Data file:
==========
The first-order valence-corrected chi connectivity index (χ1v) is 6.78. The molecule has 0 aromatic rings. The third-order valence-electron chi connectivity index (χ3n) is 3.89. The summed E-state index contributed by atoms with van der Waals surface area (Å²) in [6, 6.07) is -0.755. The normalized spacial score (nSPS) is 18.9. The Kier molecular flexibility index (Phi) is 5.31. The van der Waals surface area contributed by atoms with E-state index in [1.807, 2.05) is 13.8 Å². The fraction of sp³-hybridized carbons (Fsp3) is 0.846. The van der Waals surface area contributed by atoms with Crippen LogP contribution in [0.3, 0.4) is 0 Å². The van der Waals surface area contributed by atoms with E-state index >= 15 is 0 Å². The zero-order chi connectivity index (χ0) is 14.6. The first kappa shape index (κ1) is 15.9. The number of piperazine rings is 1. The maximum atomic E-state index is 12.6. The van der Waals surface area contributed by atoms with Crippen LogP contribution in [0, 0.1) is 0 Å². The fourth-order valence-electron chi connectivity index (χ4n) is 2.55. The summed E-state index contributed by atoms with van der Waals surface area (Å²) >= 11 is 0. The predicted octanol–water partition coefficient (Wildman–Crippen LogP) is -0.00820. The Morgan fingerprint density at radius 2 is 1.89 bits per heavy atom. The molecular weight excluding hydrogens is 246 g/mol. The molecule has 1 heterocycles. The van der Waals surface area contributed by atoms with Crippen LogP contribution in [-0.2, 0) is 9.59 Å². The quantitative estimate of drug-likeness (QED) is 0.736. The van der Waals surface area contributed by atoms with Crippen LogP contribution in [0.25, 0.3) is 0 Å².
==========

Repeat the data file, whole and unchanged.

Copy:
The first-order valence-corrected chi connectivity index (χ1v) is 6.78. The molecule has 0 aromatic rings. The third-order valence-electron chi connectivity index (χ3n) is 3.89. The summed E-state index contributed by atoms with van der Waals surface area (Å²) in [6, 6.07) is -0.755. The normalized spacial score (nSPS) is 18.9. The Kier molecular flexibility index (Phi) is 5.31. The van der Waals surface area contributed by atoms with E-state index in [1.807, 2.05) is 13.8 Å². The fraction of sp³-hybridized carbons (Fsp3) is 0.846. The van der Waals surface area contributed by atoms with Crippen LogP contribution in [0.3, 0.4) is 0 Å². The van der Waals surface area contributed by atoms with E-state index >= 15 is 0 Å². The zero-order chi connectivity index (χ0) is 14.6. The first kappa shape index (κ1) is 15.9. The number of piperazine rings is 1. The maximum atomic E-state index is 12.6. The van der Waals surface area contributed by atoms with Crippen LogP contribution in [0, 0.1) is 0 Å². The fourth-order valence-electron chi connectivity index (χ4n) is 2.55. The summed E-state index contributed by atoms with van der Waals surface area (Å²) >= 11 is 0. The predicted octanol–water partition coefficient (Wildman–Crippen LogP) is -0.00820. The Morgan fingerprint density at radius 2 is 1.89 bits per heavy atom. The molecular weight excluding hydrogens is 246 g/mol. The molecule has 1 heterocycles. The van der Waals surface area contributed by atoms with Crippen LogP contribution in [-0.2, 0) is 9.59 Å². The quantitative estimate of drug-likeness (QED) is 0.736. The van der Waals surface area contributed by atoms with Crippen LogP contribution in [0.25, 0.3) is 0 Å².